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The Castles of Scotland: Part 5

by Walter and Cherie Glaser

Loch Torridon
Loch Torridon Hotel, which is not in Torridon village, is the only hotel on the A896, so you won't have any trouble finding it. Set amidst 58 acres of parkland at the foot of a mountain with a name like a shock-absorber -- Ben Damph -- Loch Torridon, with its turrets and towers, was once the grand shooting lodge of the first Earl of Lovelace (no relation to Linda). This fairytale Scottish hideaway offers cordon bleu cuisine and luxury accommodation at a surprisingly reasonable cost and offers wonderful opportunities for walking, stalking, fishing or just relaxing.

Returning to the A9, we reached Kinnaird at sunset, ravenously hungry after such a long drive, and did our gourmet dinner justice. Then early to bed. It had been a long day.

The next morning we rose bushy-tailed and bright-eyed (as the rabbits say in Scotland), enjoyed our wonderful breakfast and said good-bye to Kinnaird. Onward ever onward.

We continued down the A924 over the Grampian Mountains. There we saw heather, sheep, lambs, the almost blindingly yellow broom and those magnificent, shaggily long-haired cattle that look like a cross between a bison and what one imagines a hairy Yeti to look like.

We investigated Craigie Castle, driving down a long, "living tunnel" of magnificent trees and over a stone-covered bridge that looked as if it had been there forever -- and probably has. Being a private castle we could not go inside but proceeded to Scone Castle and Boot Hill. As we drove further into the country we saw what appeared to be another huge castle on the other side of the river. I'm never at rest until I've investigated things like that and there was no castle on our map, so I crossed the river at the first available bridge and searched for it on the other side, perhaps I'd found an undiscovered treasure!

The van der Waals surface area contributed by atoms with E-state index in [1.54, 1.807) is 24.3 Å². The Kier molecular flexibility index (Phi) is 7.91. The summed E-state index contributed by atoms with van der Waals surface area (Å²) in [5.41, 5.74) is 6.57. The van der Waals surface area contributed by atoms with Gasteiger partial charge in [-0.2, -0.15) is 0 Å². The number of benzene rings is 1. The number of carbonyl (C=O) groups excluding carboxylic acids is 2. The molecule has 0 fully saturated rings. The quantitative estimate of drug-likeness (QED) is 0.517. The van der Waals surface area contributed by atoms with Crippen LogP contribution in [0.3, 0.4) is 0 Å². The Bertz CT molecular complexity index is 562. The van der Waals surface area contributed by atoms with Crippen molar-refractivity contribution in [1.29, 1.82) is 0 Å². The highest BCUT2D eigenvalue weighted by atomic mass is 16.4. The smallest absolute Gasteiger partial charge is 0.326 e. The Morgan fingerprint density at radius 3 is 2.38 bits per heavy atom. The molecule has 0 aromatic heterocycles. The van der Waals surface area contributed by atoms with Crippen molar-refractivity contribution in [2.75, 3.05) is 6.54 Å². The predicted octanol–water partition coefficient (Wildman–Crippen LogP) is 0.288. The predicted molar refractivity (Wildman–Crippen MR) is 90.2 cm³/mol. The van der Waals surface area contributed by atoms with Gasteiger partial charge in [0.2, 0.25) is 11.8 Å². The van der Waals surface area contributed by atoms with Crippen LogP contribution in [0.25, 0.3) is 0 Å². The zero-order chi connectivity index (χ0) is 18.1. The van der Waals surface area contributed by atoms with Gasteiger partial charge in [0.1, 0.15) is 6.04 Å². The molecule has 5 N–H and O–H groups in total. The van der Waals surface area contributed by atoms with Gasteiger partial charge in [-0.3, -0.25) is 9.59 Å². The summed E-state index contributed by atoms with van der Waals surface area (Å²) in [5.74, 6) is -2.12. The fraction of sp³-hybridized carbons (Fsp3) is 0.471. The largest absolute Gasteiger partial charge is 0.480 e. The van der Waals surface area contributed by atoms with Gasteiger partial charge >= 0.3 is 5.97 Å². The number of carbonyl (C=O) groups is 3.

You can imagine my disappointment when the "treasure" turned out to be the Atholl Palace, a fake-castle-shaped hotel, recently-built and only 3-star, but in authentic outline that fooled dummies like me who saw it from the other side of the river. Ah well, when you hit the road you win some and you lose some!

Passing some of Scotland's most famous golf courses we came to Auchterarder House, understatingly called a "special place" in the brochure of this stunning property. Staying here once again gives you a real feeling of being a house guest of the aristocracy. Golf courses abound. It's near the Gleneagles Golf course, and if you have a helicopter there's a reserved spot on the ground to land it. It's a very classic British aristo's home turned into a hotel. While we were there, BMW, who now own British Rover, were having a marketing meeting. Need I say more? Then it was back to the highway to head for our final stop -- Balbirnie House.


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Note: This information was accurate when it was published. Please be sure to confirm all rates and details directly with the businesses in question before making your plans.

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